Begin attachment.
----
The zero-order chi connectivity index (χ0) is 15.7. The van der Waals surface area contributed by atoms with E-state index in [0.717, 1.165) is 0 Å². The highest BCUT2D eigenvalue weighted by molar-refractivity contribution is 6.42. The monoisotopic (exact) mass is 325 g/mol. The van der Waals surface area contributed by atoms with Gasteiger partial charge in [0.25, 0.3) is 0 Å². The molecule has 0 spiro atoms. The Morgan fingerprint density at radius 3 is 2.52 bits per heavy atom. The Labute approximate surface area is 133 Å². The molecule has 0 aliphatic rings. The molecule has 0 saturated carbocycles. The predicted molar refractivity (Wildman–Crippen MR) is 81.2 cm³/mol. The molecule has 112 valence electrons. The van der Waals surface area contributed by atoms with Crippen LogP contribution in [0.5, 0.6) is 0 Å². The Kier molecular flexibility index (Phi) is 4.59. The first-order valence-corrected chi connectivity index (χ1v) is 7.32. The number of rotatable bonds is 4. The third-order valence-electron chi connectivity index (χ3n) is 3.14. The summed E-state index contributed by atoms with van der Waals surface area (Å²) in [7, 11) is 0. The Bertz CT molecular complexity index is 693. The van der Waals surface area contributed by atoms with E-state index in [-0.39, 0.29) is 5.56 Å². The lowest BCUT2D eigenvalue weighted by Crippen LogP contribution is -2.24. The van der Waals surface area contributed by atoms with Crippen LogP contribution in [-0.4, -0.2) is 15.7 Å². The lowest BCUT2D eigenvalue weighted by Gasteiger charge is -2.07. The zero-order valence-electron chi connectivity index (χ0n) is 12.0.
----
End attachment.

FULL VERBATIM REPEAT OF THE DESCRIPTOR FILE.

The zero-order chi connectivity index (χ0) is 15.7. The van der Waals surface area contributed by atoms with E-state index in [0.717, 1.165) is 0 Å². The highest BCUT2D eigenvalue weighted by molar-refractivity contribution is 6.42. The monoisotopic (exact) mass is 325 g/mol. The van der Waals surface area contributed by atoms with Gasteiger partial charge in [0.25, 0.3) is 0 Å². The molecule has 0 spiro atoms. The Morgan fingerprint density at radius 3 is 2.52 bits per heavy atom. The Labute approximate surface area is 133 Å². The molecule has 0 aliphatic rings. The molecule has 0 saturated carbocycles. The predicted molar refractivity (Wildman–Crippen MR) is 81.2 cm³/mol. The molecule has 112 valence electrons. The van der Waals surface area contributed by atoms with Crippen LogP contribution in [0.5, 0.6) is 0 Å². The Kier molecular flexibility index (Phi) is 4.59. The first-order valence-corrected chi connectivity index (χ1v) is 7.32. The number of rotatable bonds is 4. The third-order valence-electron chi connectivity index (χ3n) is 3.14. The summed E-state index contributed by atoms with van der Waals surface area (Å²) in [7, 11) is 0. The Bertz CT molecular complexity index is 693. The van der Waals surface area contributed by atoms with E-state index in [-0.39, 0.29) is 5.56 Å². The lowest BCUT2D eigenvalue weighted by Crippen LogP contribution is -2.24. The van der Waals surface area contributed by atoms with Crippen LogP contribution in [-0.4, -0.2) is 15.7 Å². The lowest BCUT2D eigenvalue weighted by Gasteiger charge is -2.07. The zero-order valence-electron chi connectivity index (χ0n) is 12.0.